CRED Towed-Diver Fish Biomass Survey at Jarvis, Pacific Remote Island Areas in 2010

Metadata Updated: February 27, 2019

To support NOAA Coral Reef Conservation Program (CRCP) long-term goals for sustainable management and conservation of coral reef ecosystems, towed-diver surveys (AKA towboard surveys) are conducted by the Coral Reef Ecosystem Division (CRED) of the NOAA Pacific Islands Fisheries Science Center (PIFSC) as part of Pacific Reef Assessment and Monitoring Program (RAMP) Cruises. 10 towboard surveys (totaling 16.99 km in length) were conducted at Jarvis in Pacific Remote Island Areas from 2010-01-21 to 2010-04-24 as part of RAMP Cruise HA1001. Towboard surveys are a good method for obtaining a general description of large reef areas, assessing the status of low-density populations of large-bodied reef fish, large-scale disturbances (e.g., bleaching), general distribution and abundance patterns of macro-invertebrates (e.g., crown of thorns sea stars, giant clams), and for assessing trends in these populations and metrics. A pair of scuba divers (1 fish diver and 1 benthic diver) are towed 60 m behind a small survey launch at a speed of 1-2 knots and a depth of approximately 15 m. Each survey is 50 min long, covers about 2 km of habitat, and is divided into ten 5-minute survey segments. The fish diver records, to the lowest possible taxon, all large-bodied reef fishes (greater than 50 cm total length) seen within 5 m either side and 10 m in front of the towboard. Length of each individual is estimated to the nearest cm. The fish towboard is also outfitted with a forward-facing digital video camera to record the survey swath. The benthic diver records percent cover of coral and macroalgae, estimates benthic habitat type and complexity, and censuses a suite of benthic macroinvertebrates including crown of thorns sea stars and sea urchins. The benthic towboard is equipped with a downward-facing digital still camera which images the benthos at 15-second intervals. These images are analyzed for percent cover of coral, algae, and other benthic components. Both towboards are equipped with SEABIRD SBE-39 temperature/depth sensors set to record at 5-second intervals. Latitude and longitude of each survey track is recorded at 15-second intervals using a Global Positioning System (GPS) receiver onboard the tow boat. A layback algorithm is applied to more accurately map the position of the divers with respect to the reef environment. This algorithm calculates the position of the divers based on the position of the tow boat taking into account the length of the tow rope, the depth of the divers, and the curvature of the survey track. This metadata applies to the fish biomass observations.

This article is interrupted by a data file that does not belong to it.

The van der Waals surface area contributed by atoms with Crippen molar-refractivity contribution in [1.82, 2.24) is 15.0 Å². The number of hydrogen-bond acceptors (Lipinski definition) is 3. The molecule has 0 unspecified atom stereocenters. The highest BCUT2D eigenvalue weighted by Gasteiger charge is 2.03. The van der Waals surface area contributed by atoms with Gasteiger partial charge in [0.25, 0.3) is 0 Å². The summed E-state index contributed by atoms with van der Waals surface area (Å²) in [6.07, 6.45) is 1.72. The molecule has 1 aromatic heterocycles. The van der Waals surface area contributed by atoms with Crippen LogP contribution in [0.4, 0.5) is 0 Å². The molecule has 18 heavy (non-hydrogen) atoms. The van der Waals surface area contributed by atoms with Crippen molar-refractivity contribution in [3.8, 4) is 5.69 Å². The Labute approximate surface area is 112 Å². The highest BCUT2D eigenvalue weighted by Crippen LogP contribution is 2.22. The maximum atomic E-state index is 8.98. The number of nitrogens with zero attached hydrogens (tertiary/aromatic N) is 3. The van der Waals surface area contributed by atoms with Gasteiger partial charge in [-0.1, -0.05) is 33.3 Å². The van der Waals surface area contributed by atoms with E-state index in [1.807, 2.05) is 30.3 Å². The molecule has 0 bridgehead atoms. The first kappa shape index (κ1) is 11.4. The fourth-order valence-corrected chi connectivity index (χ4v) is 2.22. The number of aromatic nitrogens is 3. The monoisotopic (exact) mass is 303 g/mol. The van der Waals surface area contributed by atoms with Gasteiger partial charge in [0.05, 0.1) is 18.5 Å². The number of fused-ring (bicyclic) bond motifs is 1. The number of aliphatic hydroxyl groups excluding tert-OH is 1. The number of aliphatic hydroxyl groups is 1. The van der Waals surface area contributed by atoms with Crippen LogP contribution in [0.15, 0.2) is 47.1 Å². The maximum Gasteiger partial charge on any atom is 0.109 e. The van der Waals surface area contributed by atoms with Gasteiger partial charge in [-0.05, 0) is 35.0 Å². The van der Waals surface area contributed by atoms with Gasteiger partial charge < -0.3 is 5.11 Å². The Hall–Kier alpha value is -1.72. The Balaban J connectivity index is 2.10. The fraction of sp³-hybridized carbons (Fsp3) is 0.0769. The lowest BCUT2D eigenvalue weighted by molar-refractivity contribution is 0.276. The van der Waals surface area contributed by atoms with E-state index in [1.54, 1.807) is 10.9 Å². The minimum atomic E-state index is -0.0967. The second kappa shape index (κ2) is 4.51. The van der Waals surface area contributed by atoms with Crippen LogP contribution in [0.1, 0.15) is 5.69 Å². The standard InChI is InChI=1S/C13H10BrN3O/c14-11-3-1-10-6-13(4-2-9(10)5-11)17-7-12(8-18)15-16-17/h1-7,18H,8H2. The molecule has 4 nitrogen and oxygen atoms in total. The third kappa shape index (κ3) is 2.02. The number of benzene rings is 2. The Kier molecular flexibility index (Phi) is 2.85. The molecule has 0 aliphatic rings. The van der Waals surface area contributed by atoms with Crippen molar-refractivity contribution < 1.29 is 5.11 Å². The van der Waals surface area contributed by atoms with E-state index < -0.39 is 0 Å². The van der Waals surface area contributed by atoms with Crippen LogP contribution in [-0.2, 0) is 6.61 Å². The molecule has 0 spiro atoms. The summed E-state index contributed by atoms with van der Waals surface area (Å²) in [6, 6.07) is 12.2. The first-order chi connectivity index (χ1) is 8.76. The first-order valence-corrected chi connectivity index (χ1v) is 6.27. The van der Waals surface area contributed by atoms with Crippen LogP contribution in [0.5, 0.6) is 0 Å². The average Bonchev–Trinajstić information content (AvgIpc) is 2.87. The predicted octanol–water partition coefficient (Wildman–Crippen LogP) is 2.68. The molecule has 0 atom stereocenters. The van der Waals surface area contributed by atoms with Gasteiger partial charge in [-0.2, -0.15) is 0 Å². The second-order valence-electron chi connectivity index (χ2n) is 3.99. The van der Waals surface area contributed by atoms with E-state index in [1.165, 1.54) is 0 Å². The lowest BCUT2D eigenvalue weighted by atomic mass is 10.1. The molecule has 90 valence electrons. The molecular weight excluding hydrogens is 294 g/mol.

Access & Use Information

Downloads & Resources


Metadata Date June 20, 2018
Metadata Created Date February 7, 2018
Metadata Updated Date February 27, 2019
Reference Date(s) December 20, 2010 (publication)
Frequency Of Update ASNEEDED

Metadata Source

Harvested from NOAA CSW Harvest Source

Additional Metadata

Resource Type Dataset
Metadata Date June 20, 2018
Metadata Created Date February 7, 2018
Metadata Updated Date February 27, 2019
Reference Date(s) December 20, 2010 (publication)
Responsible Party Coral Reef Ecosystem Division (CRED), Pacific Islands Fisheries Science Center (PIFSC), National Marine Fisheries Service (NMFS), National Oceanic and Atmospheric Administration (NOAA) (Point of Contact)
Contact Email
Access Constraints Use Constraints: Please cite CRED when using data. Coral Reef Ecosystem Division, Pacific Islands Fisheries Science Center, National Marine Fisheries Service, National Oceanic and Atmospheric Administration, Access Constraints: None
Bbox East Long -159.9715377
Bbox North Lat -0.36127697
Bbox South Lat -0.38293162
Bbox West Long -160.0159695
Coupled Resource
Frequency Of Update ASNEEDED
Harvest Object Id b4287a63-ed7c-40a8-8570-c1b123fc41ca
Harvest Source Id 2aed8e29-fc5b-4cde-aa66-fb1118fd705e
Harvest Source Title NOAA CSW Harvest Source
Licence While every effort has been made to ensure that these data are accurate and reliable within the limits of the current state of the art, NOAA cannot assume liability for any damages caused by errors or omissions in the data, nor as a result of the failure of the data to function on a particular system. NOAA makes no warranty, expressed or implied, nor does the fact of distribution constitute such a warranty.
Metadata Language
Metadata Type geospatial
Progress completed
Spatial Data Service Type
Spatial Reference System
Spatial Harvester True
Temporal Extent Begin 2010-04-01
Temporal Extent End 2010-04-02

Didn't find what you're looking for? Suggest a dataset here.